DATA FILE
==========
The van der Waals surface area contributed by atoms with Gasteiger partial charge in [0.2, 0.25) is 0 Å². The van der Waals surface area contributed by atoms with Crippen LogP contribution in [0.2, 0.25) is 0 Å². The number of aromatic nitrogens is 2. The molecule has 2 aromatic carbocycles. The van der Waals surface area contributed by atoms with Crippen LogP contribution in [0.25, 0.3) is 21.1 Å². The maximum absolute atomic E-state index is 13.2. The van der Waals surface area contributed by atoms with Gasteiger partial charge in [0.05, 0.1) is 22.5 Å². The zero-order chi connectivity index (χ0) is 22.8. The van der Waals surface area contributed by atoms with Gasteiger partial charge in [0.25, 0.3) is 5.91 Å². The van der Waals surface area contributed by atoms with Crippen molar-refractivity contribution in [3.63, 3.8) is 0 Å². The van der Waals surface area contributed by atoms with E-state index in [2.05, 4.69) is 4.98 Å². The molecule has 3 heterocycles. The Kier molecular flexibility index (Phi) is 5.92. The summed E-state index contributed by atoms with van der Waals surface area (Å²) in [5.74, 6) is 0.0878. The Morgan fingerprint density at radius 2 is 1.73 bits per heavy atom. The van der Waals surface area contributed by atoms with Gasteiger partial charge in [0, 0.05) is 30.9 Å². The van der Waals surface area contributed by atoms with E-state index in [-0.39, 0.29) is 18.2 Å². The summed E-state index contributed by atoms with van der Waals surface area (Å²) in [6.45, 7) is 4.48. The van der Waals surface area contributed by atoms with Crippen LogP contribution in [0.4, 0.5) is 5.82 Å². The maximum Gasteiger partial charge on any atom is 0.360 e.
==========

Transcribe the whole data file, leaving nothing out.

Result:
The van der Waals surface area contributed by atoms with Gasteiger partial charge in [0.2, 0.25) is 0 Å². The van der Waals surface area contributed by atoms with Crippen LogP contribution in [0.2, 0.25) is 0 Å². The number of aromatic nitrogens is 2. The molecule has 2 aromatic carbocycles. The van der Waals surface area contributed by atoms with Crippen LogP contribution in [0.25, 0.3) is 21.1 Å². The maximum absolute atomic E-state index is 13.2. The van der Waals surface area contributed by atoms with Gasteiger partial charge in [0.05, 0.1) is 22.5 Å². The zero-order chi connectivity index (χ0) is 22.8. The van der Waals surface area contributed by atoms with Gasteiger partial charge in [0.25, 0.3) is 5.91 Å². The van der Waals surface area contributed by atoms with Crippen molar-refractivity contribution in [3.63, 3.8) is 0 Å². The van der Waals surface area contributed by atoms with E-state index in [2.05, 4.69) is 4.98 Å². The molecule has 3 heterocycles. The Kier molecular flexibility index (Phi) is 5.92. The summed E-state index contributed by atoms with van der Waals surface area (Å²) in [5.74, 6) is 0.0878. The Morgan fingerprint density at radius 2 is 1.73 bits per heavy atom. The van der Waals surface area contributed by atoms with Gasteiger partial charge in [0, 0.05) is 30.9 Å². The van der Waals surface area contributed by atoms with E-state index in [-0.39, 0.29) is 18.2 Å². The summed E-state index contributed by atoms with van der Waals surface area (Å²) in [6.45, 7) is 4.48. The van der Waals surface area contributed by atoms with Crippen LogP contribution in [0.4, 0.5) is 5.82 Å². The maximum Gasteiger partial charge on any atom is 0.360 e.